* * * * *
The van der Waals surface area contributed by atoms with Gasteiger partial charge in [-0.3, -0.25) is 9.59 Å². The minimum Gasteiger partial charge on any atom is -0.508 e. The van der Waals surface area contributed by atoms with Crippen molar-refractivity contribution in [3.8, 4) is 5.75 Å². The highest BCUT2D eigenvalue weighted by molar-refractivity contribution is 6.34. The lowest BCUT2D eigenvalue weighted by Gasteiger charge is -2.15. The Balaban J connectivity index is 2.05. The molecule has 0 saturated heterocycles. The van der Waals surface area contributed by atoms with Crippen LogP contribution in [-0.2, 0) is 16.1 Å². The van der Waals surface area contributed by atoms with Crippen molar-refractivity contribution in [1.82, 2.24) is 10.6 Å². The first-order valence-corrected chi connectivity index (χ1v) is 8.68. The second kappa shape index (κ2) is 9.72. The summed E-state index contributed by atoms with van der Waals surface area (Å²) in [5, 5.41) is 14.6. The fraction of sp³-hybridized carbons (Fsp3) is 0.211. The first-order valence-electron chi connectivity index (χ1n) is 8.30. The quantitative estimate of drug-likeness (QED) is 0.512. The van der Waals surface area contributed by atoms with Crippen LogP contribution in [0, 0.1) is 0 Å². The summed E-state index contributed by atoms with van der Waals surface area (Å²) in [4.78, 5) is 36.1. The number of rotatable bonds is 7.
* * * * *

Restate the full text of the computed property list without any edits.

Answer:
The van der Waals surface area contributed by atoms with Gasteiger partial charge in [-0.3, -0.25) is 9.59 Å². The minimum Gasteiger partial charge on any atom is -0.508 e. The van der Waals surface area contributed by atoms with Crippen molar-refractivity contribution in [3.8, 4) is 5.75 Å². The highest BCUT2D eigenvalue weighted by molar-refractivity contribution is 6.34. The lowest BCUT2D eigenvalue weighted by Gasteiger charge is -2.15. The Balaban J connectivity index is 2.05. The molecule has 0 saturated heterocycles. The van der Waals surface area contributed by atoms with Crippen LogP contribution in [-0.2, 0) is 16.1 Å². The van der Waals surface area contributed by atoms with Crippen molar-refractivity contribution in [1.82, 2.24) is 10.6 Å². The first-order valence-corrected chi connectivity index (χ1v) is 8.68. The second kappa shape index (κ2) is 9.72. The summed E-state index contributed by atoms with van der Waals surface area (Å²) in [5, 5.41) is 14.6. The fraction of sp³-hybridized carbons (Fsp3) is 0.211. The first-order valence-electron chi connectivity index (χ1n) is 8.30. The quantitative estimate of drug-likeness (QED) is 0.512. The van der Waals surface area contributed by atoms with Crippen LogP contribution in [0, 0.1) is 0 Å². The summed E-state index contributed by atoms with van der Waals surface area (Å²) in [4.78, 5) is 36.1. The number of rotatable bonds is 7.